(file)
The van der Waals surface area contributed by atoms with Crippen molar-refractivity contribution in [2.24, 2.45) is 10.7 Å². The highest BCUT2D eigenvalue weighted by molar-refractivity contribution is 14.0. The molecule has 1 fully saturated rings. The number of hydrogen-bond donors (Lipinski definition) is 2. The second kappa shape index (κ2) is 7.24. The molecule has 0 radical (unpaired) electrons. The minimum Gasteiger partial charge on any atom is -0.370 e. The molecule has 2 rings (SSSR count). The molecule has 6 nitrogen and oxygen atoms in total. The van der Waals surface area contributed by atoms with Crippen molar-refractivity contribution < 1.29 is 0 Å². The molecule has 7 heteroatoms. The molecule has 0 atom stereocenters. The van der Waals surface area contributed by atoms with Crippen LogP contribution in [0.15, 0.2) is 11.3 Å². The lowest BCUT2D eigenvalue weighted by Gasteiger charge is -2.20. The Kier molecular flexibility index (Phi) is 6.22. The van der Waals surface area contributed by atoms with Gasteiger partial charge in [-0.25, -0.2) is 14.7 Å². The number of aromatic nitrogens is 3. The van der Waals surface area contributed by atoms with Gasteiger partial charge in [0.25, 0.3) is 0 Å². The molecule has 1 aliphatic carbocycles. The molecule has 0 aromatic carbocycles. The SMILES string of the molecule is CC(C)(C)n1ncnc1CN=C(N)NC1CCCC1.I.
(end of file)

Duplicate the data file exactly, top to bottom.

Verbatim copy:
The van der Waals surface area contributed by atoms with Crippen molar-refractivity contribution in [2.24, 2.45) is 10.7 Å². The highest BCUT2D eigenvalue weighted by molar-refractivity contribution is 14.0. The molecule has 1 fully saturated rings. The number of hydrogen-bond donors (Lipinski definition) is 2. The second kappa shape index (κ2) is 7.24. The molecule has 0 radical (unpaired) electrons. The minimum Gasteiger partial charge on any atom is -0.370 e. The molecule has 2 rings (SSSR count). The molecule has 6 nitrogen and oxygen atoms in total. The van der Waals surface area contributed by atoms with Crippen molar-refractivity contribution < 1.29 is 0 Å². The molecule has 7 heteroatoms. The molecule has 0 atom stereocenters. The van der Waals surface area contributed by atoms with Crippen LogP contribution in [0.15, 0.2) is 11.3 Å². The lowest BCUT2D eigenvalue weighted by Gasteiger charge is -2.20. The Kier molecular flexibility index (Phi) is 6.22. The van der Waals surface area contributed by atoms with Gasteiger partial charge in [-0.25, -0.2) is 14.7 Å². The number of aromatic nitrogens is 3. The van der Waals surface area contributed by atoms with Gasteiger partial charge in [0.25, 0.3) is 0 Å². The molecule has 1 aliphatic carbocycles. The molecule has 0 aromatic carbocycles. The SMILES string of the molecule is CC(C)(C)n1ncnc1CN=C(N)NC1CCCC1.I.